Push notifications

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Countly Push Notifications gives developers, marketers, and product managers a simple way to send, manage, and analyze push notifications for the world's most popular platforms; iOS & Android. Push notifications are available on both the Community Edition and Enterprise Edition. Enterprise Edition has geolocations support on top of push plugins.

Sending rich & interactive push notifications

Countly provides powerful and useful messaging features, including:

  • Built-in message localization
  • Ability to send a one-time or automated push notifications
  • Default message handling for most popular use cases
  • Test mode for both platforms
  • Message conversion tracking
  • Scheduling
  • Ability to send in user's time zone
  • Much more

You may use Push Notifications for several reasons, including:

  • Showing particular content inside your application, such as a new product feature.
  • Sending targeted messages for a new campaign.
  • Updating users regarding breaking news.
  • Much more

The Countly push SDK also includes all the code required to receive push messages, meaning you may start using it in your app within seconds. You will need to integrate the corresponding SDK (either iOS or Android) into your application.

Integrating push notifications

Here is a step-by-step integration guide for your application to start receiving push notifications.

Integrating SDK

In order to plug in Countly SDK in your app, please refer to corresponding pages:

After the SDK has been integrated, when a user opens the application for the first time, a device token is retrieved by your mobile application from the Google or Apple servers and is then sent to the Countly server for storage. A token is unique to a device, meaning it identifies that particular device.

Getting a token and sending it to the Countly server is handled automatically by the Countly SDK and you won’t need to worry about this process once you have integrated the Countly SDK properly as shown in the first step.

Sending a message

You may send messages either from the Countly dashboard or by using the Countly push API. Both methods have the same functionality and allow you to enter localized messages, set user filters, send messages to multiple apps and platforms at once, etc.

Open the Countly dashboard and go to Dashboard > Messaging > Overview to send a push notification. This screen gives an overview of your application push performance. At the top you can see the total number of your app users and how many of them have messaging enabled and could potentially receive your push notifications.

In the metrics section you can see how many messages have been sent (monthly or weekly) and how many users have responded (have actioned on a push notification).

At the bottom you can see previously sent push notifications, either from the dashboard, the API, or both. You may click on previous notifications and see their details. You may also duplicate them and prepare a new notification with the same data and options.

Selecting apps and platforms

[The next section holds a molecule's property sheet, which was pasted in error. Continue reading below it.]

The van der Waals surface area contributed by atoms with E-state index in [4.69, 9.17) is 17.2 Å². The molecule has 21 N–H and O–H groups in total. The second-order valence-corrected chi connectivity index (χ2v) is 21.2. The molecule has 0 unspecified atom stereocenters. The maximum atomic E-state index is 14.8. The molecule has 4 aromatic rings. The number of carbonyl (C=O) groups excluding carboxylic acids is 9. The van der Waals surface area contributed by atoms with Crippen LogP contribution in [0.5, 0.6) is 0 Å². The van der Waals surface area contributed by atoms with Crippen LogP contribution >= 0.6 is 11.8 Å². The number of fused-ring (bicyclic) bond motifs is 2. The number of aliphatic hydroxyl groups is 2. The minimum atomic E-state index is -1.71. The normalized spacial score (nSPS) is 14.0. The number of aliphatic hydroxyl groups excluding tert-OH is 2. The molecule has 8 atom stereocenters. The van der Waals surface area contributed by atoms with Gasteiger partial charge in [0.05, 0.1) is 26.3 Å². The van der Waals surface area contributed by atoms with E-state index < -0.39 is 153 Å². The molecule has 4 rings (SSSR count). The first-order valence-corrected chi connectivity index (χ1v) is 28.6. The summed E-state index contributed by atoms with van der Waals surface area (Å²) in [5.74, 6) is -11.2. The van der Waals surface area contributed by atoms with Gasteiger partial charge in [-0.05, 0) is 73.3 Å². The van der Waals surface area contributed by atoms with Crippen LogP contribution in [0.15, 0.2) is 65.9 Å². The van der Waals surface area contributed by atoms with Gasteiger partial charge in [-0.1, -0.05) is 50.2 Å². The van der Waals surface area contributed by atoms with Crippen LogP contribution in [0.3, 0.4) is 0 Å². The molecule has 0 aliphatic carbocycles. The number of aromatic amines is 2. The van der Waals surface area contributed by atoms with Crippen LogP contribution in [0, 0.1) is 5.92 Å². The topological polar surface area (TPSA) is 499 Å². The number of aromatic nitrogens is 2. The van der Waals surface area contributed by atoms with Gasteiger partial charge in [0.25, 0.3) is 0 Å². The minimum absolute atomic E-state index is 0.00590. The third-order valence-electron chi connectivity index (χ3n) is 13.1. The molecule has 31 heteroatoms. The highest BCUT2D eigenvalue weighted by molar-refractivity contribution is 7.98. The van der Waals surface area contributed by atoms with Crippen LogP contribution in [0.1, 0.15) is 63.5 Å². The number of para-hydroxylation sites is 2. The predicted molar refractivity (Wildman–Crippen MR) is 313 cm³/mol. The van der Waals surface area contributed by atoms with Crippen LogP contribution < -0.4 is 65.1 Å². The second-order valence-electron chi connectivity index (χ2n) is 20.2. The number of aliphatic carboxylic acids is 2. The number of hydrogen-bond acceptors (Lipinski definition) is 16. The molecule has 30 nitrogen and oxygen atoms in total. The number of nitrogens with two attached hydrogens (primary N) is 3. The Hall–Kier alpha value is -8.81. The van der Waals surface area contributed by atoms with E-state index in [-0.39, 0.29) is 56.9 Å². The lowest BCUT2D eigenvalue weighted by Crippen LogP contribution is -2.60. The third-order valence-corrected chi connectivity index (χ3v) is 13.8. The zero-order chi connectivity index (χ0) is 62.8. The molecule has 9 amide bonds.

If you click on the Create Messagebutton, you will be able to create a new push notification. When creating a new push notification, the top bar indicates in which step you currently are. First, let's select applications and platforms. There are 4 parts in this first step.

  1. In the Select Appssection you may select for which apps you will send this push notification. Only the valid (with correct APN or GCM credentials) apps are shown.
  2. In the Select Platformsection you may select if you would like to send this to the users of iOS, Android, or both platforms.
  3. In the Testingsection you may select if you would like to target the production users or just the developers/test users.
  4. In the Geolocationssection you may specify if you would like to target users in a specific geographic location. Those locations are created by you.

Scheduling your message

In the scheduling section, you may select when the notification will be sent out. The notification may be sent right after you click the Sendbutton if you also select theSend now option. In addition, you may send messages at a specified date and time by selecting the Scheduleoption.

You may select below if the notifications need to be sent out based on the user’s time zone or if they are sent out at the same time based on the app's time zone. Sending push notifications based on the user’s time zone is only supported in the 16.12+ (iOS & Android native SDKs) version of the Countly SDK, as that is the first version when the SDK sends time zone information to the server. Countly will use the default app time zone in case the SDK has yet to report the time zone.

Preparing the message

In the Message section you define the payload that will be distributed as a push notification to all relevant users. There are two notification types that you may send:

  1. Message notification (usual, visible push notification), or
  2. Data-only (silent) notification.

You may provide JSON data, a badge number, and a URL for both types. However, a JSON data is mandatory only for theData-onlytype. In the data-onlycase, notifications will be received without any audio or visual indicator and the user won't notice that their app has received a message.

If you are sending a notification with a message, it will be displayed as either a notification or dialog. A preview of how the notification will look may be seen in the Message previewsection for both iOS and Android.